There is a growing interest among scientists world over for studying the Iceland Hotspot, its ruptures into and through the crust, and its large-scale dynamics. Answers can be sought to scientific questions where nowhere else on earth can be answered.
But there is another reason for the significance of studying the Iceland Hotspot. Its ruptures into the crust cause large variations in stress conditions in Iceland, sometimes apparently triggering large earthquakes and large eruptions. This variability in stress build-up limits the value of the conventional hazard assessment methods based on 300 years of historical information and 75 years of instrumental information.
Huge eruptions like the Laki eruption in the eastern volcanic zone of Iceland in 1783 would cause huge destruction in Iceland in modern times, different though from its effects in 1783, which lead to a famine. It also caused temporal climatic changes in Europe, leading to reduced harvest and economic as well political instability. We have in fact no knowledge to predict if such an event or similar might happen in our times. The earthquake that occurred the following year in the South Iceland seismic zone was the largest earthquake known in the history of Iceland, estimated magnitude was 7.1. Such an earthquake would cause huge economic losses in modern times, though directly only limited to Iceland.
The economic and social effects of such events as described above would be huge in the modern society and cause instability and great losses. Only the prospects that such events might happen are an economic disadvantage. Understanding of what kind of hazards might happen and when or on what time-scale will lead to economic gains and stability. At least such understanding triggers and helps to design risk preventive measures.
Two large RTD projects in the field of seismic risk mitigation, PRENLAB and PREN-LAB-2 were supported by the EU under the 4th framework programme. These projects utilize Iceland as a huge laboratory for studying crustal processes which can lead to large earthquakes and for studying their effects. The seismic acquisition and evaluation system, the SIL system, which was developed under that project and a previous cooperation project of the Nordic countries, will become the core of the HOTSPOT infrastructure project. HOTSPOT will consolidate the advances of the PRENLAB projects and become a basis for further projects in research towards mitigating seismic and volcanic risks. These two projects and the present infrastructure project are significant steps forward for European research and have much potential to improve European competitiveness in this field in the years to come.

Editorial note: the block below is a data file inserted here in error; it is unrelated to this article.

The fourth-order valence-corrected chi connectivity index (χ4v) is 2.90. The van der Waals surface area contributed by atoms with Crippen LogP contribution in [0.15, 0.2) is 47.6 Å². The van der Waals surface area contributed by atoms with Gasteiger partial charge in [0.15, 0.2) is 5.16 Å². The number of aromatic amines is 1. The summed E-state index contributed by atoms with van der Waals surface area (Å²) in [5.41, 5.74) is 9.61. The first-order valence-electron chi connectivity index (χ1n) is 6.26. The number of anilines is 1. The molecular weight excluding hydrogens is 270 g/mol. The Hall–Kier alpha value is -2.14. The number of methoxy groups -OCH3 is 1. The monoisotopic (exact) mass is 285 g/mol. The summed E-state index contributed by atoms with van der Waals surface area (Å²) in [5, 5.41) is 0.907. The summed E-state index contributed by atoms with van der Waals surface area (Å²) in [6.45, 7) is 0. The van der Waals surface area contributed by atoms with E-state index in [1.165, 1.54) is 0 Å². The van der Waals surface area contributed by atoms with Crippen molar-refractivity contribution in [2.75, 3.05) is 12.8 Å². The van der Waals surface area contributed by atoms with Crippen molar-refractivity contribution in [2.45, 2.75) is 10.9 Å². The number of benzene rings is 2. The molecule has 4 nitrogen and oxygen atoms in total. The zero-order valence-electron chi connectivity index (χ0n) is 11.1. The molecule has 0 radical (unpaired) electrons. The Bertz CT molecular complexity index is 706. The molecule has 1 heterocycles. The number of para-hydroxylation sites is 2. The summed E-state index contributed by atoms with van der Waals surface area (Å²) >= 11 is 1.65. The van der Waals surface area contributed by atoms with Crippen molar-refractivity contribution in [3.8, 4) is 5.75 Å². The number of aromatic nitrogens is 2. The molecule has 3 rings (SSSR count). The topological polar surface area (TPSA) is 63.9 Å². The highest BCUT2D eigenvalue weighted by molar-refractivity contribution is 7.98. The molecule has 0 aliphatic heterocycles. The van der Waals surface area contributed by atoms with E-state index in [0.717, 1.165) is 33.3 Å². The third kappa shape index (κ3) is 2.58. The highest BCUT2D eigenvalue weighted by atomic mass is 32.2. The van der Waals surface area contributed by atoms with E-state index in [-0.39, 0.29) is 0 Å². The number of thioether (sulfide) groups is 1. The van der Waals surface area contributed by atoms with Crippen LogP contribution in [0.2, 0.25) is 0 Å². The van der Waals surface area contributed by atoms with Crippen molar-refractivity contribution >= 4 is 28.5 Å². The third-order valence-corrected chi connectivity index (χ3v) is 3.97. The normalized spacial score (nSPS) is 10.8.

By building up Iceland and its Hotspot as a laboratory for studying crustal/mantle processes in real-time and on a longer time-scale European earth scientists can be in the forefront of innovative scientific evolution. By this continuity Europe is building a natural laboratory which scientists from all over the world will like to use, laboratory which is attractive for worldwide scientific cooperation.
Among the objectives of HOTSPOT is to open the infrastructures for input of new observational facilities and large cooperative efforts in earth sciences. Such a cooperation with USA and Japan, which has been discussed, will further lead to the build-up of the observations and research based on them and will further improve competitiveness and technological and scientific progress in Europe.